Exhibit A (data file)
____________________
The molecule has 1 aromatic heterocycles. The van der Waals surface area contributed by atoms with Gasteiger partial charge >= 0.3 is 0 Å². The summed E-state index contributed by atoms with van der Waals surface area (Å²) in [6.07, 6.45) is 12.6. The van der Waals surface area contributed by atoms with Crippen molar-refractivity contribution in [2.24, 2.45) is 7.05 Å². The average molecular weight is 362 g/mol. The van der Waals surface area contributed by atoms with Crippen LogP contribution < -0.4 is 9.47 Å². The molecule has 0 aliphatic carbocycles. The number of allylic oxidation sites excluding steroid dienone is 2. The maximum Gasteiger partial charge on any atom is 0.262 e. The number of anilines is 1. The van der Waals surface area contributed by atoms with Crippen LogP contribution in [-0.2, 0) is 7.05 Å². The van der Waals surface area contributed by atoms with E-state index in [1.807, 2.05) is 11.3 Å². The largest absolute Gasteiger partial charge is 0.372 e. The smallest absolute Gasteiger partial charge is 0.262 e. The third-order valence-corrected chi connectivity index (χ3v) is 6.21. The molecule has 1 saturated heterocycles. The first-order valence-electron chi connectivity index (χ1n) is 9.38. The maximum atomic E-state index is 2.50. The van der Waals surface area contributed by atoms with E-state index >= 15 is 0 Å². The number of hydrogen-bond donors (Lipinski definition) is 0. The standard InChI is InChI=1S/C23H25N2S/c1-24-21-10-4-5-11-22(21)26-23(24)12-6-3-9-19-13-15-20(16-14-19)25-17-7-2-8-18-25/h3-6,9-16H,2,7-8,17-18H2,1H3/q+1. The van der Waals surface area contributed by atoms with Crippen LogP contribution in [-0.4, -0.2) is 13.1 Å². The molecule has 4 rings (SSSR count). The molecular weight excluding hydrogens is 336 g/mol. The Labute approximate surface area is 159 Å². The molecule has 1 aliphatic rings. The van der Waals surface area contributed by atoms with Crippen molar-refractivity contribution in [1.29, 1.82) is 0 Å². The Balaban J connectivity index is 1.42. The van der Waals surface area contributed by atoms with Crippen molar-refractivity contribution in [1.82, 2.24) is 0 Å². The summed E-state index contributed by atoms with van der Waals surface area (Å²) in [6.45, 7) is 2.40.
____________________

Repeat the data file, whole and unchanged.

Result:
The molecule has 1 aromatic heterocycles. The van der Waals surface area contributed by atoms with Gasteiger partial charge >= 0.3 is 0 Å². The summed E-state index contributed by atoms with van der Waals surface area (Å²) in [6.07, 6.45) is 12.6. The van der Waals surface area contributed by atoms with Crippen molar-refractivity contribution in [2.24, 2.45) is 7.05 Å². The average molecular weight is 362 g/mol. The van der Waals surface area contributed by atoms with Crippen LogP contribution < -0.4 is 9.47 Å². The molecule has 0 aliphatic carbocycles. The number of allylic oxidation sites excluding steroid dienone is 2. The maximum Gasteiger partial charge on any atom is 0.262 e. The number of anilines is 1. The van der Waals surface area contributed by atoms with Crippen LogP contribution in [-0.2, 0) is 7.05 Å². The van der Waals surface area contributed by atoms with E-state index in [1.807, 2.05) is 11.3 Å². The largest absolute Gasteiger partial charge is 0.372 e. The smallest absolute Gasteiger partial charge is 0.262 e. The third-order valence-corrected chi connectivity index (χ3v) is 6.21. The molecule has 1 saturated heterocycles. The first-order valence-electron chi connectivity index (χ1n) is 9.38. The maximum atomic E-state index is 2.50. The van der Waals surface area contributed by atoms with E-state index >= 15 is 0 Å². The number of hydrogen-bond donors (Lipinski definition) is 0. The standard InChI is InChI=1S/C23H25N2S/c1-24-21-10-4-5-11-22(21)26-23(24)12-6-3-9-19-13-15-20(16-14-19)25-17-7-2-8-18-25/h3-6,9-16H,2,7-8,17-18H2,1H3/q+1. The van der Waals surface area contributed by atoms with Crippen LogP contribution in [-0.4, -0.2) is 13.1 Å². The molecule has 4 rings (SSSR count). The molecular weight excluding hydrogens is 336 g/mol. The Labute approximate surface area is 159 Å². The molecule has 1 aliphatic rings. The van der Waals surface area contributed by atoms with Crippen molar-refractivity contribution in [1.29, 1.82) is 0 Å². The Balaban J connectivity index is 1.42. The van der Waals surface area contributed by atoms with Crippen molar-refractivity contribution in [1.82, 2.24) is 0 Å². The summed E-state index contributed by atoms with van der Waals surface area (Å²) in [6.45, 7) is 2.40.